“The university’s role is not to decide which ideas you can or cannot pursue. It’s to allow you to develop your own worldview and opinions.
Instead, faculty are treating students like children. They’re saying, ‘We know what is best for you. Don’t explore this certain set of ideas.’ That’s the opposite of what higher education should do.
I’m a proud alumna of Barrett, the Honors College of Arizona State University, and I’ve always been proud to be a Sun Devil. So I was thrilled to get the job as Director of the T.W. Lewis Center, which was housed in the honors college.
The Lewis Center existed to prepare Honors students for the challenges and opportunities of life, to teach traditional American values like personal responsibility, hard work and civic duty – as well as entrepreneurship, career success, happiness and personal finance.
It has been by far the most purposeful work I’ve ever done.
We hosted speaker series and workshops, where real-world leaders from different industries came to campus to teach real-world-based skills.
They had a wide variety of different worldviews, and while we were business- and entrepreneurship-focused, when it came to worldviews speakers could talk about whatever they wanted to.
Unfortunately, for one of these events, I invited the ‘wrong kind of people.’ The event was titled ‘Health, Wealth, and Happiness.’To me, teaching students about those three things seems like a good idea.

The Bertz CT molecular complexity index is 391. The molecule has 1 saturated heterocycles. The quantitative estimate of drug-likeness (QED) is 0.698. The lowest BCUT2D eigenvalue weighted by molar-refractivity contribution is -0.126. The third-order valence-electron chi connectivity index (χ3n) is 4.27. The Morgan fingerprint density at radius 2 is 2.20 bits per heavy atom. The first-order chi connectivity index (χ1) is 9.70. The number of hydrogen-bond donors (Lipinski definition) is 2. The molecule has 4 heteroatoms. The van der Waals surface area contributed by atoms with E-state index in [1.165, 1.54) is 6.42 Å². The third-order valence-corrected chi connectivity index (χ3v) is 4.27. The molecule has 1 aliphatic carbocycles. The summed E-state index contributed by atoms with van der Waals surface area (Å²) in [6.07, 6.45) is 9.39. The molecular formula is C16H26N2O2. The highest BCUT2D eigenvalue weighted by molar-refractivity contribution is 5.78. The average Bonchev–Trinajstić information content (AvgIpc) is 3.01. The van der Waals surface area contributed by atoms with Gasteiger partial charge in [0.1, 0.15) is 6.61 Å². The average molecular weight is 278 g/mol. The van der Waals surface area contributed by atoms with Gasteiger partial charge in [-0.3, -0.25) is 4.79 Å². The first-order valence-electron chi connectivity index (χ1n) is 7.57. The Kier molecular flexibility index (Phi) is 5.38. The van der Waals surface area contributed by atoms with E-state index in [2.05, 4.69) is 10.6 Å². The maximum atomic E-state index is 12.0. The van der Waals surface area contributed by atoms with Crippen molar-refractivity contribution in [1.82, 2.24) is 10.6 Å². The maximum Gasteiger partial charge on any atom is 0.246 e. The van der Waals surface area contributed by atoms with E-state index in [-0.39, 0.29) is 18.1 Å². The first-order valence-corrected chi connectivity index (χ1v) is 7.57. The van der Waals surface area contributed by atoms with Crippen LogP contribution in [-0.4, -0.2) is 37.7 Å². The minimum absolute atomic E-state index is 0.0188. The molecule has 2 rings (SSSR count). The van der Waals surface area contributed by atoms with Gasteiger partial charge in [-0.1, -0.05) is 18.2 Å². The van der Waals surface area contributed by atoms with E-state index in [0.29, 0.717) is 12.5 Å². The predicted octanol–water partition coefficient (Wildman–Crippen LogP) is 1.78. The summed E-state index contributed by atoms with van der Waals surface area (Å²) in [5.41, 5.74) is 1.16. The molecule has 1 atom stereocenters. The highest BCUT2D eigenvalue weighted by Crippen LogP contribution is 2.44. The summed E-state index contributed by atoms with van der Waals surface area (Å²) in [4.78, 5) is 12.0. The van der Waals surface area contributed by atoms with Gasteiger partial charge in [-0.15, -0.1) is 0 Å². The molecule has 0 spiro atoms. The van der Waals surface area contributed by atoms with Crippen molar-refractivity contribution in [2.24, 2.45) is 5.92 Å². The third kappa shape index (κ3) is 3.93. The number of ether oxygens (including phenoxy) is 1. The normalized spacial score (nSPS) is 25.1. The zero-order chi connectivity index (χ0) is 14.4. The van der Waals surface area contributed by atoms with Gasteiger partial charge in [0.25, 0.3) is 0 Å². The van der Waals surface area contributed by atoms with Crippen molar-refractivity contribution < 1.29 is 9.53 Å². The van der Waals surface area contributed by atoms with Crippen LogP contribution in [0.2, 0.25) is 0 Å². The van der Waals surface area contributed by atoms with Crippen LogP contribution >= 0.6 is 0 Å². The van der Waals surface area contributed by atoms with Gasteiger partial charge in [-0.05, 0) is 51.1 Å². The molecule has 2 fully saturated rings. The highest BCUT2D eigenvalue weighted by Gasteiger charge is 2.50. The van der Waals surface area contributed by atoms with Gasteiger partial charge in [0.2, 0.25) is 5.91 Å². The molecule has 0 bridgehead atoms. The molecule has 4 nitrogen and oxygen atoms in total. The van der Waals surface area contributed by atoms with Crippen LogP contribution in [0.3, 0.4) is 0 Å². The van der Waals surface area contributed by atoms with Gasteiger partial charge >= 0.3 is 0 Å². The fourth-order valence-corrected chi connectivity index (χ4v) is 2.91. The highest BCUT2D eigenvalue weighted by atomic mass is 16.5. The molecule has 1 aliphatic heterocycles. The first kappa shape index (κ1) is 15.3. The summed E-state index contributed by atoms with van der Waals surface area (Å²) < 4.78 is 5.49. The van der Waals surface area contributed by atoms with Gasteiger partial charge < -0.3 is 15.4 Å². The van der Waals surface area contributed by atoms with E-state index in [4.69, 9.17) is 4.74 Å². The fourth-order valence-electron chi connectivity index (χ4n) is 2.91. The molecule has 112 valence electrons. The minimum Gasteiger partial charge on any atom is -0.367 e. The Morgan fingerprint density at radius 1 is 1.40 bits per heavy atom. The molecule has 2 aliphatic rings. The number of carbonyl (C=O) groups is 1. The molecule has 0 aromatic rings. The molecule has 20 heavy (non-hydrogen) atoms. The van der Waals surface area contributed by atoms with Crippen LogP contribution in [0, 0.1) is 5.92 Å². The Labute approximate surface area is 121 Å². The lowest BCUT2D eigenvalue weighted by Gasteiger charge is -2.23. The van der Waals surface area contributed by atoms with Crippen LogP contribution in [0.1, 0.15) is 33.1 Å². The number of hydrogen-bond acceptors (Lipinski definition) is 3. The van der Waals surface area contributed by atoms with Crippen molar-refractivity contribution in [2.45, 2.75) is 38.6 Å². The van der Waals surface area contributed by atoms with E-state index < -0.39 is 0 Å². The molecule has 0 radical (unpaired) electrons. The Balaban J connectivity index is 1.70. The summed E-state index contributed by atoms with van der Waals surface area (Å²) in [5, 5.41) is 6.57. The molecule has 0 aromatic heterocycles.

39 of the 47 honors college faculty members thought differently.
Their complaints weren’t about the content of the talk. They just didn’t like the speakers.
They sent a petition to the dean and distributed it campus-wide using their official ASU positions and emails. They took to Twitter.
But it gets worse.
Some of the faculty went into their classrooms where they teach a mandatory class to honors freshmen, and said, ‘Do. Not. Attend. This is an event for white supremacists.’ Our main speakers were Jewish, Sri Lankan, and Japanese.
Imagine, you’re 18 years old and your main honors class teacher tells you, ‘Don’t attend this program.’
Faculty members stood 10 feet from the only entrance, making eye contact with every person entering the building to intimidate anybody who wished to attend.
The students didn’t protest. The teachers decided that they were the arbiters of what speech was acceptable.
That’s when things went really sideways.
I was ‘reprimanded’ by the provost, who had approved the speakers. They allowed it, but I had to take the consequences. The Center’s biggest donor pulled funding because of the University’s actions. I found alternative funding, but they had already decided that I was no longer going to be working there. Then they closed the center.
Thankfully, I’m not a lifelong educator. This was a sabbatical from my career. Most people in higher education know they have a lot to lose if they speak up. I’m speaking up for people who can’t.
I’m also speaking up to help my alma mater improve where it desperately needs to and help it to become a leader. This country wants a university to be an example and champion of free speech.
We should treat students like adults and let them decide which ideas to explore. Students should have a right to do that without being ostracized if they dare to explore the ‘wrong ideas.’”
Ann is a lifelong resident of Arizona with a decades-long career in healthcare real estate investment. She believes we all have innate and limitless abilities in ourselves to continue to improve, evolve, and grow.